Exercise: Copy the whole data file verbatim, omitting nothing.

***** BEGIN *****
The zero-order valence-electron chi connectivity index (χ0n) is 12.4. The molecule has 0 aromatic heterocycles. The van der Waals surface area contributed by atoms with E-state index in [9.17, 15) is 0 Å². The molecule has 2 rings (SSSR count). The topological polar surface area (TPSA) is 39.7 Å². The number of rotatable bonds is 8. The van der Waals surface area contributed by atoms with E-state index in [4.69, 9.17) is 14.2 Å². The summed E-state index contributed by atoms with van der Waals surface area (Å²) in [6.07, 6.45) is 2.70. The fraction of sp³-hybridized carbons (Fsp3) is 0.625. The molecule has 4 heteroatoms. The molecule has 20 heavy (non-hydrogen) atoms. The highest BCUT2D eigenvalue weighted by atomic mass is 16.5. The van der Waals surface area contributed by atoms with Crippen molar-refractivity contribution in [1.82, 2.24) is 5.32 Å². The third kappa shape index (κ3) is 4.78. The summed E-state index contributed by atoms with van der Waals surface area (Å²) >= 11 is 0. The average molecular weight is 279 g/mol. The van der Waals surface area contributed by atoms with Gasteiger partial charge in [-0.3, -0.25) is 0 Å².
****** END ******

The zero-order valence-electron chi connectivity index (χ0n) is 12.4. The molecule has 0 aromatic heterocycles. The van der Waals surface area contributed by atoms with E-state index in [9.17, 15) is 0 Å². The molecule has 2 rings (SSSR count). The topological polar surface area (TPSA) is 39.7 Å². The number of rotatable bonds is 8. The van der Waals surface area contributed by atoms with E-state index in [4.69, 9.17) is 14.2 Å². The summed E-state index contributed by atoms with van der Waals surface area (Å²) in [6.07, 6.45) is 2.70. The fraction of sp³-hybridized carbons (Fsp3) is 0.625. The molecule has 4 heteroatoms. The molecule has 20 heavy (non-hydrogen) atoms. The highest BCUT2D eigenvalue weighted by atomic mass is 16.5. The van der Waals surface area contributed by atoms with Crippen molar-refractivity contribution in [1.82, 2.24) is 5.32 Å². The third kappa shape index (κ3) is 4.78. The summed E-state index contributed by atoms with van der Waals surface area (Å²) >= 11 is 0. The average molecular weight is 279 g/mol. The van der Waals surface area contributed by atoms with Gasteiger partial charge in [-0.3, -0.25) is 0 Å².